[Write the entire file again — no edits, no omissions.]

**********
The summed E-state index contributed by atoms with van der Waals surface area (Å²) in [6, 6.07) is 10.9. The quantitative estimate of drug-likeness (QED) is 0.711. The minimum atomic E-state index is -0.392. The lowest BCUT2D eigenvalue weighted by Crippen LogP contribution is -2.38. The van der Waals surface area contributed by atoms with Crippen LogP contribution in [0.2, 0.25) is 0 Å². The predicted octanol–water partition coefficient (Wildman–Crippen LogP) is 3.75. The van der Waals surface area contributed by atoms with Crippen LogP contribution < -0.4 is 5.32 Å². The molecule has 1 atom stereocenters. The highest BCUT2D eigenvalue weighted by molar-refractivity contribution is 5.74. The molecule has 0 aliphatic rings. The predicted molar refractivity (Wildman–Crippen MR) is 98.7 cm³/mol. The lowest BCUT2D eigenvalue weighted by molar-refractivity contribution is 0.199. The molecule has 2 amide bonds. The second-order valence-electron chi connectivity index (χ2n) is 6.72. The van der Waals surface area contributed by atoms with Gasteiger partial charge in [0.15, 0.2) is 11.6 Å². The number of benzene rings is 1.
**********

The summed E-state index contributed by atoms with van der Waals surface area (Å²) in [6, 6.07) is 10.9. The quantitative estimate of drug-likeness (QED) is 0.711. The minimum atomic E-state index is -0.392. The lowest BCUT2D eigenvalue weighted by Crippen LogP contribution is -2.38. The van der Waals surface area contributed by atoms with Crippen LogP contribution in [0.2, 0.25) is 0 Å². The predicted octanol–water partition coefficient (Wildman–Crippen LogP) is 3.75. The van der Waals surface area contributed by atoms with Crippen LogP contribution < -0.4 is 5.32 Å². The molecule has 1 atom stereocenters. The highest BCUT2D eigenvalue weighted by molar-refractivity contribution is 5.74. The molecule has 0 aliphatic rings. The predicted molar refractivity (Wildman–Crippen MR) is 98.7 cm³/mol. The lowest BCUT2D eigenvalue weighted by molar-refractivity contribution is 0.199. The molecule has 2 amide bonds. The second-order valence-electron chi connectivity index (χ2n) is 6.72. The van der Waals surface area contributed by atoms with Gasteiger partial charge in [0.15, 0.2) is 11.6 Å². The number of benzene rings is 1.